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Red Ink Cruft

"Money is overthrown and abolished by blood."
- Oswald Spengler, The Decline of the West

"Let me tell you a wonderful, old joke from Communist times. A guy was sent from East Germany to work in Siberia. He knew his mail would be read by censors, so he told his friends: "Let's establish a code. If a letter you get from me is written in blue ink, it is true what I say. If it is written in red ink, it is false." After a month, his friends get the first letter. Everything is in blue. It says, this letter: "Everything is wonderful here. Stores are full of good food. Movie theatres show good films from the west. Apartments are large and luxurious. The only thing you cannot buy is red ink."

This is how we live. We have all the freedoms we want. But what we are missing is red ink: the language to articulate our non-freedom. The way we are taught to speak about freedom – war on terror and so on – falsifies freedom. And this is what you are doing here. You are giving all of us red ink.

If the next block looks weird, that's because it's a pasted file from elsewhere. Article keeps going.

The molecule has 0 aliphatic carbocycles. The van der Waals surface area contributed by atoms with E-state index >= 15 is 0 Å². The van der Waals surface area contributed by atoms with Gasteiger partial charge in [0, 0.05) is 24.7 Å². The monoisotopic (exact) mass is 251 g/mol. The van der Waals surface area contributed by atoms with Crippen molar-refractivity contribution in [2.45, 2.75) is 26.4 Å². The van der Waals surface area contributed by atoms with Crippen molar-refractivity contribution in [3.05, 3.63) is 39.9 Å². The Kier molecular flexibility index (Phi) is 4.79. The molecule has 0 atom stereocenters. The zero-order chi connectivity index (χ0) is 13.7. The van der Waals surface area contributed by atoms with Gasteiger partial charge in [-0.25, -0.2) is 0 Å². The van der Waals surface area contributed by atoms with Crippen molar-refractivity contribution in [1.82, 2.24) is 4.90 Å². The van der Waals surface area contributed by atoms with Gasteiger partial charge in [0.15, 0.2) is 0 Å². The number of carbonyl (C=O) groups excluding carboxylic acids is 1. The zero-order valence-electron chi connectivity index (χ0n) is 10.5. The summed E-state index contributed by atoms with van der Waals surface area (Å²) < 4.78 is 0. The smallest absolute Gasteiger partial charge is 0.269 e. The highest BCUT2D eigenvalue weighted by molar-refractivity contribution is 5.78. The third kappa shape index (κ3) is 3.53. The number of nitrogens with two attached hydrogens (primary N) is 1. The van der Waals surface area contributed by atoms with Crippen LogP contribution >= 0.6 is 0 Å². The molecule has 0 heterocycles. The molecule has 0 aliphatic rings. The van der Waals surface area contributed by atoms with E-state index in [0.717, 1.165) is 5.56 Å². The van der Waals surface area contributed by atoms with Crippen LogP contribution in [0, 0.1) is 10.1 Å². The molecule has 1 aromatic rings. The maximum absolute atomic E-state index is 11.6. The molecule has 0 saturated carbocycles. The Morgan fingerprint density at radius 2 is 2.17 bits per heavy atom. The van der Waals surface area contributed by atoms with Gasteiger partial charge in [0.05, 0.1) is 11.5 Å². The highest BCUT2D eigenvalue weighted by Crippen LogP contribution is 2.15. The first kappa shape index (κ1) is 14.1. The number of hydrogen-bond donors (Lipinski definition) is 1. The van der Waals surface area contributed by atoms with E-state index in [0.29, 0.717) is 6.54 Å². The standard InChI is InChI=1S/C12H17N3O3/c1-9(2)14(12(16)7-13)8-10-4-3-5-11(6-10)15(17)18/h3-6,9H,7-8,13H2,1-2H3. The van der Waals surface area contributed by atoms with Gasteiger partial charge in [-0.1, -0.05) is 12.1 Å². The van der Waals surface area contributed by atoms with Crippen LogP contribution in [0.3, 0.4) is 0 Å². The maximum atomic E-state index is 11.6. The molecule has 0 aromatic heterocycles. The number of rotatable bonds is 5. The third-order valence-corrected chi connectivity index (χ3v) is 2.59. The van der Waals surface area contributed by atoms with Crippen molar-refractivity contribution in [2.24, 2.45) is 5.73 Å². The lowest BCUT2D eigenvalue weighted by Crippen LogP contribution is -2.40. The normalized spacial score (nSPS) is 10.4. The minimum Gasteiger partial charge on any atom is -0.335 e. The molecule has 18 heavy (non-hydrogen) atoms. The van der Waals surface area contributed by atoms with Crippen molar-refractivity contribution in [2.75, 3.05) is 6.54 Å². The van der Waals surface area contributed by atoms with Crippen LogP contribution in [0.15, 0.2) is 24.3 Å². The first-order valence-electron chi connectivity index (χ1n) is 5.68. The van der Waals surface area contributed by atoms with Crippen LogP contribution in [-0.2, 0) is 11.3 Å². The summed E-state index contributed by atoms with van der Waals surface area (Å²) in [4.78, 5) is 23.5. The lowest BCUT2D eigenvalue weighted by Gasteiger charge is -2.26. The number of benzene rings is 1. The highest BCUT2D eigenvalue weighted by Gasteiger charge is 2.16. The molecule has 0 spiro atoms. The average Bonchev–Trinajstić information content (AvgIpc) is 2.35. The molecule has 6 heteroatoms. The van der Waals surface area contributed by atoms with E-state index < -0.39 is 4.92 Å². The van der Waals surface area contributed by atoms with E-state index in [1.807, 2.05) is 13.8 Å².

- Slavoj Žižek at Occupy Wall Street protests in New York

This cruft algorithm extracts data from the Dow Jones and a still image from the live video feed of the Occupy Wall Street protest. This CRUFT provides a simultaneous view of the progress of the occupation and the markets.

CRUFT: Art from Digital Leftovers

I make work that spans computational art, performance, installation, painting and object-making, using collage, remix, automation, indeterminacy, and randomness to bear upon the computer and the Internet as machines that regulate and restrict just as much as they can be used to disrupt and resist dominant codes of seeing and being.

My art practice reflects on our relationship to media technologies, especially surveillance and mind control, and in the process contemplates what a post-human art may look like. Organized under the umbrella concept of Cruft, I take apart, juxtapose, recycle, and interrupt the relentless flow of media to reveal a relationship in which we don't simply consume media, but are also consumed by it.

Digital collages called Cruft are created by scraping the web using computational algorithms that remix mainstream media sites like CNN with social networks of individuals, and reproduce, in mimicry of the 24/7 media cycle, the narrow choices permitted in public discourse. In another series of recent work, Machine Vision, I recombine footage from surveillance cameras with other media, to explore the relationship between war, surveillance, and automation within an overall machine aesthetic.